Monday, May 30, 2005

The Challah Recipe

The recipe is from Norene Gilletz’s Second Helpings Please. The copy my mother bought me when I got married for the first time back in 1970 is dog-eared, stained and spineless from use. Over the years my family and friends have offered to replace it, but its well-used look is always a wonderful walk down memory lane. (and the stains let me know which recipes were my family’s favourites!!!)

Challah (Egg Bread)
Hands-on time: 40 minutes
Total Resting time: 4 hours
Baking time: 30 minutes

1 tsp sugar
½ cup warm water
1 package. yeast
½ cup vegetable oil
¼ cup sugar
2 tsp salt
2 eggs, lightly beaten
3 ¾ cups flour (more if needed)
1 egg yolk beaten with 1 tsp water
Poppy or sesame seeds
1. Dissolve 1 tsp sugar in ½ cup warm water in a large mixing bowl which has first been rinsed with hot water. Sprinkle yeast on top and let stand for 10 minutes. Stir to dissolve

2. Add oil, sugar, salt, eggs and 1½ cups of flour. *Beat well. Stir in an additional 1 - 1½ cups flour or so. The dough should be sticky.

3. Cover the dough in the bowl and let it rest for 10 minutes.

4. Turn the dough out onto floured board and knead for 10 minutes, adding flour as needed. Just a sprinkle on the board and your hands to keep the dough from sticking.

5. Round up in a greased bowl. Cover and let the dough rise in a warm place until double in bulk, about 1 1/2 - 2 hours. Punch down, cover and let it rise again until double, about 45 minutes.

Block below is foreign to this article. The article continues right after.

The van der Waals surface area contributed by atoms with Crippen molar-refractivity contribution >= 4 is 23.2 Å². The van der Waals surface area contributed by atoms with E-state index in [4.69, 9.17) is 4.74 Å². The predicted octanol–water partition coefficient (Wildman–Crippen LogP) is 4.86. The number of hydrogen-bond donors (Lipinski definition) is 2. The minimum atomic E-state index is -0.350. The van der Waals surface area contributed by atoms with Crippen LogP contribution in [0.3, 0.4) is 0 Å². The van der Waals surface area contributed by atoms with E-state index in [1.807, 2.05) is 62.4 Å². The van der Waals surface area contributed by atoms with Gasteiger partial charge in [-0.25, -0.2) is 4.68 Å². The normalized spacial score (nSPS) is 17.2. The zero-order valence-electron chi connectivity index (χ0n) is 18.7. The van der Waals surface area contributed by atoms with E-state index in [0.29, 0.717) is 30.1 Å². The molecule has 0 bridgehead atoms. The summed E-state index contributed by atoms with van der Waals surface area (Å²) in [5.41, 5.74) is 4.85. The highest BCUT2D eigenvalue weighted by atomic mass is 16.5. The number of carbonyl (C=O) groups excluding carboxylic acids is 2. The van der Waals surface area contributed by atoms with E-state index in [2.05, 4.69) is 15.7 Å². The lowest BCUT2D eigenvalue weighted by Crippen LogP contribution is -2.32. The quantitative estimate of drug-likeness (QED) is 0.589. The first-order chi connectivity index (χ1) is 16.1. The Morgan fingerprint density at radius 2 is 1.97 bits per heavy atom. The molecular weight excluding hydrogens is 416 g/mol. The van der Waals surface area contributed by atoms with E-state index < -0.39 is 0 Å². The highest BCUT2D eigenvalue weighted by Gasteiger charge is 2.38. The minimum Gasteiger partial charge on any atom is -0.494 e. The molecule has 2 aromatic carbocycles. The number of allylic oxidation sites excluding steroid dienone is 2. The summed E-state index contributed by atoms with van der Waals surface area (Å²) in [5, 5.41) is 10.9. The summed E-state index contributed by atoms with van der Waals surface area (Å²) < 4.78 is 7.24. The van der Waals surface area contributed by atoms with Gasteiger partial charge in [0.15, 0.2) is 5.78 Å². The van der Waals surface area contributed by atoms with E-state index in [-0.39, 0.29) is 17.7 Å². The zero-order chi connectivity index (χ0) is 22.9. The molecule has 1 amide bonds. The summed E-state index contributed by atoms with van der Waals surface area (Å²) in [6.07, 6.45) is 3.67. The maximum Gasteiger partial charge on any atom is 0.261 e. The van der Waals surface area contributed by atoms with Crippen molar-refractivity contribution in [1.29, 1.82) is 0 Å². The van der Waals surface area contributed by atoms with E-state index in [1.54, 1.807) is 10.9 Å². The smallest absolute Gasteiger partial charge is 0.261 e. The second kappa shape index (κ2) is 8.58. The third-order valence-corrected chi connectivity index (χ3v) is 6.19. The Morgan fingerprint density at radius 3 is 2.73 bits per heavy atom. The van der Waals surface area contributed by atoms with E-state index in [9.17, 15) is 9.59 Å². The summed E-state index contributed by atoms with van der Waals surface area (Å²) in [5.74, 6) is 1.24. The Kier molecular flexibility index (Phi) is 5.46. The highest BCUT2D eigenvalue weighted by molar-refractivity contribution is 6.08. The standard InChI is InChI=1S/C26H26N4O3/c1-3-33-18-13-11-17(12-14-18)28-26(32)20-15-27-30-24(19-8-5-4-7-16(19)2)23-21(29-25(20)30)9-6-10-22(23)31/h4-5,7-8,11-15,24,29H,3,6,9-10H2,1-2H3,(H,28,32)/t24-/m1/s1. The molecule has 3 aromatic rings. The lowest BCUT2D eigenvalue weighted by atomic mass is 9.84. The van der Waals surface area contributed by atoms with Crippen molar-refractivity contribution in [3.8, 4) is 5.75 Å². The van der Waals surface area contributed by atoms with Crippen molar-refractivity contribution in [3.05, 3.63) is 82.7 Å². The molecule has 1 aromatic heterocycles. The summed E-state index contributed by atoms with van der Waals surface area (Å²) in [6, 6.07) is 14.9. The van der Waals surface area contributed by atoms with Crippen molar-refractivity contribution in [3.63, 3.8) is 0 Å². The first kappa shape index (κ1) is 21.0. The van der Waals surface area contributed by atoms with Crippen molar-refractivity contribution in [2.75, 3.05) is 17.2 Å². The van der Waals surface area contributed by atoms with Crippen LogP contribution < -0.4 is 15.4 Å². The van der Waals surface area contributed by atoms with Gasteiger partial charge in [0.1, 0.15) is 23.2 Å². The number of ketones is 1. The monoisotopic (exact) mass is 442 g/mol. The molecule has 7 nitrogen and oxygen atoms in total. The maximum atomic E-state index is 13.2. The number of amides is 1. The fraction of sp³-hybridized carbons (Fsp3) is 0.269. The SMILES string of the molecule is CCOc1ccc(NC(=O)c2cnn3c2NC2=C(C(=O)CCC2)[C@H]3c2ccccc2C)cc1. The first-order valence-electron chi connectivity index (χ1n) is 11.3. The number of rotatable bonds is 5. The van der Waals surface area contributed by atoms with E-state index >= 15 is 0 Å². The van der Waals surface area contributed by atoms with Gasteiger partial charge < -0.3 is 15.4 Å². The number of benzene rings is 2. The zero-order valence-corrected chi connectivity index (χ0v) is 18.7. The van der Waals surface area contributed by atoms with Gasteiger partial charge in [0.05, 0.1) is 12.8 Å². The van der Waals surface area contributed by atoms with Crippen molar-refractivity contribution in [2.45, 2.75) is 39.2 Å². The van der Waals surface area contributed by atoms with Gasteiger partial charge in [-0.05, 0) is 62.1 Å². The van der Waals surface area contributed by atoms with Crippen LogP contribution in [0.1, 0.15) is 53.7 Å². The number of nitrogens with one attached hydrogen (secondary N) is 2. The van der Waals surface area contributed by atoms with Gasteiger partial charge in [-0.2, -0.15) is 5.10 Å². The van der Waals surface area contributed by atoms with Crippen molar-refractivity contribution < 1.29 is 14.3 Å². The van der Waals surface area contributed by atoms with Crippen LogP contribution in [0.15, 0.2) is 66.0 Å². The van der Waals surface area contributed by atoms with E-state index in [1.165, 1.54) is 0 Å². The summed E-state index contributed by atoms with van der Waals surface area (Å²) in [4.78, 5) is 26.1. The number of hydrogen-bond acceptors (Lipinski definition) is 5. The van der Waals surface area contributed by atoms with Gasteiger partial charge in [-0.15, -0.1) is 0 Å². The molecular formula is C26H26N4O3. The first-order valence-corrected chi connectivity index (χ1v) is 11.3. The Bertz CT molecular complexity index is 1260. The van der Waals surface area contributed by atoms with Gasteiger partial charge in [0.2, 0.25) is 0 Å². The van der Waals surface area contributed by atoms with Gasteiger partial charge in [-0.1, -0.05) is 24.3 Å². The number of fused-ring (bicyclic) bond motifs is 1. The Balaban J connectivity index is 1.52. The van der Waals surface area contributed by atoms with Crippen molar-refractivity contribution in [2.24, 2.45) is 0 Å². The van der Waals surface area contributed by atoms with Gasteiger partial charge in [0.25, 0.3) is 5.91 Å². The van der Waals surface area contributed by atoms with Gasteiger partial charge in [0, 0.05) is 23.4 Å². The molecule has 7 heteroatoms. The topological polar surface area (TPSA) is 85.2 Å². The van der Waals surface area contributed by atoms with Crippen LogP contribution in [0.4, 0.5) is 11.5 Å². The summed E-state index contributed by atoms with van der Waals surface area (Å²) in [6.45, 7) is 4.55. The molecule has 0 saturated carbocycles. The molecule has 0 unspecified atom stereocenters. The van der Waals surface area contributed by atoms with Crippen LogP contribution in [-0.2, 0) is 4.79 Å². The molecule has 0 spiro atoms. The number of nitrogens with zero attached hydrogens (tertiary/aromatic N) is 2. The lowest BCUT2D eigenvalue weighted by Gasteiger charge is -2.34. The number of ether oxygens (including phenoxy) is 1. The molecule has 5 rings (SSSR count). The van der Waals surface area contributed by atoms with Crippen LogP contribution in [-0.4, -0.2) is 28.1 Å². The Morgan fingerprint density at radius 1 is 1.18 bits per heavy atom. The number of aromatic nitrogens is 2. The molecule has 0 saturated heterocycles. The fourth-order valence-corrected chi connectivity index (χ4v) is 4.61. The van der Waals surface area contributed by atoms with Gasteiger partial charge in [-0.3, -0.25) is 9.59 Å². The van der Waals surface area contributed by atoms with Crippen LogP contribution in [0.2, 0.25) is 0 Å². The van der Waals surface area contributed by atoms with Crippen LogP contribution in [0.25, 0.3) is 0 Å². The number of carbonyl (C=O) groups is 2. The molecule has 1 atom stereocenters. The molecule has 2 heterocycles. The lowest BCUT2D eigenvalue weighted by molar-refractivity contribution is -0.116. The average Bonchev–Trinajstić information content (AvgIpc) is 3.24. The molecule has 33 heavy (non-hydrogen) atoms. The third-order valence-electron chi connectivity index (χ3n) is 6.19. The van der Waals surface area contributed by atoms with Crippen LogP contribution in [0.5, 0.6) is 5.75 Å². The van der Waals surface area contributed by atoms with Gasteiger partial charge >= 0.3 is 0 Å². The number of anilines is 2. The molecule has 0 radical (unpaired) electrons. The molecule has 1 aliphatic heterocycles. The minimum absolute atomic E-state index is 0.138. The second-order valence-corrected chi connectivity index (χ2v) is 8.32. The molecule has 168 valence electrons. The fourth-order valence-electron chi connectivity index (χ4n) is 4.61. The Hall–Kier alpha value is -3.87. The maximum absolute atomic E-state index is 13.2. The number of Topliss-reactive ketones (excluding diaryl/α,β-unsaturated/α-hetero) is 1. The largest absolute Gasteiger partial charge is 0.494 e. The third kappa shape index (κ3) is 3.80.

6. Divide the dough into 3 equal parts. Shape them into strands. Place on a lightly greased baking sheet and loosely braid. Fasten ends securely by folding under the challah.**

7. Preheat oven to 400°

8. Cover with a damp cloth and let it rise until double, 30-45 minutes.

9. Brush with beaten egg yolk and sprinkle with seeds. Bake at 400° for 30 minutes or so, until golden. Cool on cake rack.

Tips & Variations

*The easiest way is to use an electric mixer with a dough hook. The other alternative is to do it the old fashioned way – by hand and work those muscles. I actually prefer the old-fashioned way myself

** I like to make a squat loaf (not much longer than it is wide) this enables it to rise higher during the baking. Somehow mine never comes out symmetrical but it seems more rustic and I like that....that's my story and I'm sticking to it.


Anonymous said...

I remember when you made this with the girls. so cute

violarulz/ducksandbooks said...

this is now my go-to recipe for challah. Thanks for sharing! I just replace the sugar with honey for extra flavor (1 Tbl for proofing the yeast and 1/3 c of honey for the 1/4 c sugar in the bread). It also 1.5s or doubles well too, yum!

Ruth Daniels said...

I'll be sure to let Norene Gillitz know - it's from her book after all.

Norene Gilletz said...

That's the challah I won a prize for so many years ago. Tried and true - and enjoyed by countless challah consumers!

Norene Gilletz